Thursday, October 31, 2013

A Corn-Free Kitchen

When cooking from scratch, I find cooking corn-free is one of the easiest things to do; most of the ingredients are easily substituted with something you probably already have in your cabinet. Buying corn free can be difficult. This list tells you ingredients that may be derived from corn and are commonly found in things such as canned food. I prefer to not buy things that have ingredients I can't pronounce, or acids (can be made from corn), so many of the canned foods I use only have 2-4 ingredients (sugar, salt, water, juice, etc., depending on what it is.) Ironically, it is usually the cheapest brands that contain the simple, edible ingredients (Note-cheaper can be better!)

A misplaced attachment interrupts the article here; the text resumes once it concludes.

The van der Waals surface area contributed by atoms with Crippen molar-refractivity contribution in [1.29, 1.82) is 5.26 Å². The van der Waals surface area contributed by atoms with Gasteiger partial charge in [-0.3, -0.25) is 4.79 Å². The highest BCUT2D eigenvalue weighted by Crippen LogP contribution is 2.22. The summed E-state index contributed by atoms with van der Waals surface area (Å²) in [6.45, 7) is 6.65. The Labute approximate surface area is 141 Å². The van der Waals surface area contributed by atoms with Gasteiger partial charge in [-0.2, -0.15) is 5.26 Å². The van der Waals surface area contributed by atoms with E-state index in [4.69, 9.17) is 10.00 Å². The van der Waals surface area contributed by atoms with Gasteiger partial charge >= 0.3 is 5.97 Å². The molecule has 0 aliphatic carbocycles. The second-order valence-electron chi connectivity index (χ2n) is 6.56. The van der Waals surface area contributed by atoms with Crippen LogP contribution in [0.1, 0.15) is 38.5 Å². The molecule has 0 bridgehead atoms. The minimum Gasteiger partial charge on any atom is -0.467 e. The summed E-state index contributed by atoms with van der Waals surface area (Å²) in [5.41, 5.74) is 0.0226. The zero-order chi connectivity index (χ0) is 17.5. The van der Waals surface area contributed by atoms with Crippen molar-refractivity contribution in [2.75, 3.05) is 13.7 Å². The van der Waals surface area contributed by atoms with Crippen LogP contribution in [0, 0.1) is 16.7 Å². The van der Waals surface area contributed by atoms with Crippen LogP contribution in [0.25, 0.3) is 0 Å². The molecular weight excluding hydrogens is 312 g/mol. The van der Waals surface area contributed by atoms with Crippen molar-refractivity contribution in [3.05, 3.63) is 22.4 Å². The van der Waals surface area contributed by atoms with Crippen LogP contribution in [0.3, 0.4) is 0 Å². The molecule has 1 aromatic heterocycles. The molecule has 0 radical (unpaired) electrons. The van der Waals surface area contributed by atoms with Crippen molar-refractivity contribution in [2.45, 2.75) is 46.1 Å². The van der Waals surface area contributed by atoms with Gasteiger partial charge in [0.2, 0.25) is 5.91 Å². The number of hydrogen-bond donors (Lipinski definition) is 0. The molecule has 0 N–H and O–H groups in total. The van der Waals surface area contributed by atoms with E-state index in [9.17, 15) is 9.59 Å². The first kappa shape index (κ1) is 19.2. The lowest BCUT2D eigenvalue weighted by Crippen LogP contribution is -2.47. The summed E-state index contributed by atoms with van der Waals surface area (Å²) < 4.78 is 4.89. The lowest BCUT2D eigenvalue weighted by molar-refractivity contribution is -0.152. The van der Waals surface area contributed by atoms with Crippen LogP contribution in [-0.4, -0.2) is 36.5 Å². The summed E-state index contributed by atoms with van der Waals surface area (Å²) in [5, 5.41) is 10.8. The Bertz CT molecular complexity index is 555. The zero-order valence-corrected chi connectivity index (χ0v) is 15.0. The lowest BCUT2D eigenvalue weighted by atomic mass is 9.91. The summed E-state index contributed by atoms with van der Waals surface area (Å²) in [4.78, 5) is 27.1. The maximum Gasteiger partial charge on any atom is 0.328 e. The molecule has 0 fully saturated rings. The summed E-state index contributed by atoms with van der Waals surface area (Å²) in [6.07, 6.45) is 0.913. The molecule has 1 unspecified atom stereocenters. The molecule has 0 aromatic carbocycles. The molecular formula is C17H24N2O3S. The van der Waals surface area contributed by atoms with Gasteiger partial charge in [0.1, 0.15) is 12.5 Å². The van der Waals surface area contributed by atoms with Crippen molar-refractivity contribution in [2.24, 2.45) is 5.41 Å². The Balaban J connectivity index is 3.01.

--A Corn-Free Kitchen--

Iodized Salt- Buy sea salt! Iodized salt contains corn-based stabilizers

Baking Powder- Contains corn starch. Instead, use 1/4 tsp. baking soda + 1/2 tsp. cream of tartar for every 1 tsp. baking powder.

Powdered Sugar- Corn starch. Thankfully, making your own is easy; simply throw some white sugar in the blender until fluffy!

Honey- Buy your honey local. Big honey companies will sometimes mix corn syrup in with the honey during bottling, or they will feed their bees corn syrup. Buying local supports you farmers and means that you can ensure good, pure honey (ask them how they make it, of course)

Xanthan Gum- That's right! Xanthan gum is bacteria grown on corn. You can substitute guar gum, or buy  this corn-free brand.

Sourguhm Flour- Close relative of corn. Don't even go there. Use other flours.

- When buying pre-prepared foods or canned goods, avoid elusive starches (vegetable starch, food starch, etc.) Same goes for oils.
-Utz potato chips are corn free :)

These are simply the ingredients I use the most. Find more info at these blogs:

Know anymore substitutes or things to avoid? Leave a comment and share!

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